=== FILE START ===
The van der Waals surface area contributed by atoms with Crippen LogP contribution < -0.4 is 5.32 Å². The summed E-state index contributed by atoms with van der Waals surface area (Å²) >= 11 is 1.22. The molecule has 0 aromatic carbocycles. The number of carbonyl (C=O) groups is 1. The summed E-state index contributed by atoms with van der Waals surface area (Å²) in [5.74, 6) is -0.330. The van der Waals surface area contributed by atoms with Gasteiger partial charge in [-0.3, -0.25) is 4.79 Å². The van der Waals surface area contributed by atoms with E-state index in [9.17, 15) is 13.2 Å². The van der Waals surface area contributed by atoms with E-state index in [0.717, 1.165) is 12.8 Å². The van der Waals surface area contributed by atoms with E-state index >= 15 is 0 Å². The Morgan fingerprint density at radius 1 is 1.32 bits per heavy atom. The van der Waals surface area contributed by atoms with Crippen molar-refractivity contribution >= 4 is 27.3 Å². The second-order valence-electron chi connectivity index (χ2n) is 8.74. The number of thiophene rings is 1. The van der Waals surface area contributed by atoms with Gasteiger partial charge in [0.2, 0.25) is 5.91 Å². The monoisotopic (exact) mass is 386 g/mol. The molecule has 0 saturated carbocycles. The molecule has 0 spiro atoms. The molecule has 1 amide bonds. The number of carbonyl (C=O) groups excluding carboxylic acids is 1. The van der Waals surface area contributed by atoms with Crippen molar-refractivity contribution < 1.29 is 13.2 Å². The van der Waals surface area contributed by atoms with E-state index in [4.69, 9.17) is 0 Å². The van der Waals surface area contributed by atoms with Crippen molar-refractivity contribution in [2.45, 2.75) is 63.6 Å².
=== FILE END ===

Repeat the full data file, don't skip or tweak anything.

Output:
The van der Waals surface area contributed by atoms with Crippen LogP contribution < -0.4 is 5.32 Å². The summed E-state index contributed by atoms with van der Waals surface area (Å²) >= 11 is 1.22. The molecule has 0 aromatic carbocycles. The number of carbonyl (C=O) groups is 1. The summed E-state index contributed by atoms with van der Waals surface area (Å²) in [5.74, 6) is -0.330. The van der Waals surface area contributed by atoms with Gasteiger partial charge in [-0.3, -0.25) is 4.79 Å². The van der Waals surface area contributed by atoms with E-state index in [9.17, 15) is 13.2 Å². The van der Waals surface area contributed by atoms with E-state index in [0.717, 1.165) is 12.8 Å². The van der Waals surface area contributed by atoms with E-state index >= 15 is 0 Å². The Morgan fingerprint density at radius 1 is 1.32 bits per heavy atom. The van der Waals surface area contributed by atoms with Crippen molar-refractivity contribution >= 4 is 27.3 Å². The second-order valence-electron chi connectivity index (χ2n) is 8.74. The number of thiophene rings is 1. The van der Waals surface area contributed by atoms with Gasteiger partial charge in [0.2, 0.25) is 5.91 Å². The monoisotopic (exact) mass is 386 g/mol. The molecule has 0 saturated carbocycles. The molecule has 0 spiro atoms. The molecule has 1 amide bonds. The number of carbonyl (C=O) groups excluding carboxylic acids is 1. The van der Waals surface area contributed by atoms with Crippen molar-refractivity contribution < 1.29 is 13.2 Å². The van der Waals surface area contributed by atoms with E-state index in [4.69, 9.17) is 0 Å². The van der Waals surface area contributed by atoms with Crippen molar-refractivity contribution in [2.45, 2.75) is 63.6 Å².